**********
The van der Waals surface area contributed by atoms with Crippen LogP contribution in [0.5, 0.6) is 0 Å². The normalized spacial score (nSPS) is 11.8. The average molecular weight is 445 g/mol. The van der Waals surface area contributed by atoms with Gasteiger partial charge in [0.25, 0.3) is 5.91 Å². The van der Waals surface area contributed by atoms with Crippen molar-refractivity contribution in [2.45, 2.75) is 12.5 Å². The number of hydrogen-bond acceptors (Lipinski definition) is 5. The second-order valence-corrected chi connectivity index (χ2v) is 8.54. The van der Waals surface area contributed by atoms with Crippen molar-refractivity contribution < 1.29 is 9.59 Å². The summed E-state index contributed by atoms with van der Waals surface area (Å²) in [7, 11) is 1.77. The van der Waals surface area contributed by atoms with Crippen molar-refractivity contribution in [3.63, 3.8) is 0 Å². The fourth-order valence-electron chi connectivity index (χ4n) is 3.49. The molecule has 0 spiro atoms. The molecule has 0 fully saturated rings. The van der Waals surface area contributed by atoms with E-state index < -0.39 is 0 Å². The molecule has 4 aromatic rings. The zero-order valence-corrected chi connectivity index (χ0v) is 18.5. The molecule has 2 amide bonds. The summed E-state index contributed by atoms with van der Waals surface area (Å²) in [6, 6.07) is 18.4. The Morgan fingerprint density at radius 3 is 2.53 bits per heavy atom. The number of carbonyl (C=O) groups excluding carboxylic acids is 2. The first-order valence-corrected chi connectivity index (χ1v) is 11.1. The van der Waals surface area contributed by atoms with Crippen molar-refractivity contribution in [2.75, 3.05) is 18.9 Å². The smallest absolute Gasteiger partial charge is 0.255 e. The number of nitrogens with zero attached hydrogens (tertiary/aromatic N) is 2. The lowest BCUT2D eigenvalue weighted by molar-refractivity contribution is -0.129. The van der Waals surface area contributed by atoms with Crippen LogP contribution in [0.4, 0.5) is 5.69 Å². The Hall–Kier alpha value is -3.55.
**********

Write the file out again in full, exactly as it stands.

The van der Waals surface area contributed by atoms with Crippen LogP contribution in [0.5, 0.6) is 0 Å². The normalized spacial score (nSPS) is 11.8. The average molecular weight is 445 g/mol. The van der Waals surface area contributed by atoms with Gasteiger partial charge in [0.25, 0.3) is 5.91 Å². The van der Waals surface area contributed by atoms with Crippen molar-refractivity contribution in [2.45, 2.75) is 12.5 Å². The number of hydrogen-bond acceptors (Lipinski definition) is 5. The second-order valence-corrected chi connectivity index (χ2v) is 8.54. The van der Waals surface area contributed by atoms with Crippen molar-refractivity contribution < 1.29 is 9.59 Å². The summed E-state index contributed by atoms with van der Waals surface area (Å²) in [7, 11) is 1.77. The van der Waals surface area contributed by atoms with Crippen molar-refractivity contribution in [3.63, 3.8) is 0 Å². The fourth-order valence-electron chi connectivity index (χ4n) is 3.49. The molecule has 0 spiro atoms. The molecule has 0 fully saturated rings. The van der Waals surface area contributed by atoms with E-state index < -0.39 is 0 Å². The molecule has 4 aromatic rings. The zero-order valence-corrected chi connectivity index (χ0v) is 18.5. The molecule has 2 amide bonds. The summed E-state index contributed by atoms with van der Waals surface area (Å²) in [6, 6.07) is 18.4. The Morgan fingerprint density at radius 3 is 2.53 bits per heavy atom. The number of carbonyl (C=O) groups excluding carboxylic acids is 2. The first-order valence-corrected chi connectivity index (χ1v) is 11.1. The van der Waals surface area contributed by atoms with Crippen molar-refractivity contribution in [2.75, 3.05) is 18.9 Å². The smallest absolute Gasteiger partial charge is 0.255 e. The number of nitrogens with zero attached hydrogens (tertiary/aromatic N) is 2. The lowest BCUT2D eigenvalue weighted by molar-refractivity contribution is -0.129. The van der Waals surface area contributed by atoms with Crippen LogP contribution in [0.4, 0.5) is 5.69 Å². The Hall–Kier alpha value is -3.55.